Many previous works recognized the possibility of and
motivation for more general POA bounds. The underlying
bound on the POA of pure Nash equilibria can be formulated
as a smoothness argument in almost all of these cases, so our
extension theorem immediately implies, and often strengthens, these previously proved robust bounds. Specifically, Aland
1 Awerbuch et al.,
2 Christodoulou and Koutsoupias,
Vetta25 each observe that their upper bounds on the worst-case
POA of pure Nash equilibria carry over easily to mixed Nash
equilibria. In Christodoulou and Koutsoupias,
6 the worst-case
POA of correlated equilibria is shown to be the same as that
for pure Nash equilibria in unweighted and weighted congestion games with affine cost functions. Blum et al.
3 rework and
generalize several bounds on the worst-case POA of pure Nash
equilibria to show that the same bounds hold for the average
objective function value of no-regret sequences. Their applications include valid utility games25 and the (suboptimal) bounds
of Awerbuch et al.
2 and Christodoulou and Koutsoupias7 for
unweighted congestion games with polynomial cost functions, and also a constant-sum location game and a fairness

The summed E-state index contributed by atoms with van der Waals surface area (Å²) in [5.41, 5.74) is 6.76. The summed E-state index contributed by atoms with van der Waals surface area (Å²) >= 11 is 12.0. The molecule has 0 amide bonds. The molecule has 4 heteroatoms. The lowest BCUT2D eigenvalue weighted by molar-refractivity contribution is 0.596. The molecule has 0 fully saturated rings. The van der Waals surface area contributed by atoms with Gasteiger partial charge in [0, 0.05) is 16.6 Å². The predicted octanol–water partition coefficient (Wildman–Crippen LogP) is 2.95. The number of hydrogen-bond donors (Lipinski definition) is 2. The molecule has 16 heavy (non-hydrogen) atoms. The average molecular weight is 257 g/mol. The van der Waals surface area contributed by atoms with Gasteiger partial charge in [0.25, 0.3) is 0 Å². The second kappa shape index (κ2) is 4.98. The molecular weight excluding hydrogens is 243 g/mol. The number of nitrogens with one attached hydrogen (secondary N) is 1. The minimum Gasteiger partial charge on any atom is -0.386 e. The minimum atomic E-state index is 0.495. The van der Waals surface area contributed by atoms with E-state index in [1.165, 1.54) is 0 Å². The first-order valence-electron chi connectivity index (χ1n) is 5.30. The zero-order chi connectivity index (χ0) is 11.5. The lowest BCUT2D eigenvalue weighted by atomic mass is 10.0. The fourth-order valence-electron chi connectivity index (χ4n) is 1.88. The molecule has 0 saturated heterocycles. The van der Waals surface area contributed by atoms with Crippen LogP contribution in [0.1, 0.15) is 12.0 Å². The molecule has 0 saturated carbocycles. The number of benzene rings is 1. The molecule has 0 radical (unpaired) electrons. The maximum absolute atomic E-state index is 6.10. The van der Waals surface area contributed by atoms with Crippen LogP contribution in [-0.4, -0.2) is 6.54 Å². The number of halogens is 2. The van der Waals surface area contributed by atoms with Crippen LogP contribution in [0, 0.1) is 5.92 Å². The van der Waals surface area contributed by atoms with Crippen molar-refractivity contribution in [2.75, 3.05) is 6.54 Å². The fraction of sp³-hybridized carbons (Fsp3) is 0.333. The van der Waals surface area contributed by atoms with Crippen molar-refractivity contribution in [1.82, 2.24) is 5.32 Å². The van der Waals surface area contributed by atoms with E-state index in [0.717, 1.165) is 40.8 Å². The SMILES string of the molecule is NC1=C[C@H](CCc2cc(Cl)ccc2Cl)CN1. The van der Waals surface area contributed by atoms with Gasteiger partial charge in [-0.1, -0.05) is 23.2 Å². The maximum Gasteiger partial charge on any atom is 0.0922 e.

objective, which falls outside of our framework.
Versions of our two-parameter smoothness definition
are implicit in a few previous papers, in each case for a specific model and without any general applications to robust
POA guarantees: Perakis19 for a nonatomic routing model
with nonseparable cost functions, Christodoulou and
Koutsoupias6 for congestion games with affine cost functions, and Harks11 for splittable congestion games.
Pure-strategy Nash equilibria—where each player deter-ministically picks a single strategy—are often easier to reason about than their more general cousins like mixed Nash
equilibria, correlated equilibria, and coarse correlated equilibria. On the other hand, inefficiency guarantees for more
general classes of equilibria are crucial for several reasons:
pure Nash equilibria do not always exist; they can be intractable to compute, even when they are guaranteed to exist;
and even when efficiently computable by a centralized algorithm, they can elude natural learning dynamics.
This article presented an extension theorem, which automatically extends, in “black-box” fashion, price of anarchy
bounds for pure Nash equilibria to the more general equilibrium concepts listed above. Such an extension theorem can
only exist under some conditions, and the key idea is to restrict
the method of proof used to bound the price of anarchy of pure
Nash equilibria. We defined smooth games to formalize a
canonical method of proof, in which the Nash equilibrium
hypothesis is used in only a minimal way, and proved an extension theorem for smooth games. Many of the games in which
the price of anarchy has been studied are smooth games in
our sense.d For the fundamental model of congestion games
with arbitrarily restricted cost functions, we proved that this
d Since the conference version of this article, the definition of smooth games
has been refined and extended in several ways, and new smoothness arguments have been discovered for a number of interesting models. See the full
version22 for details and references.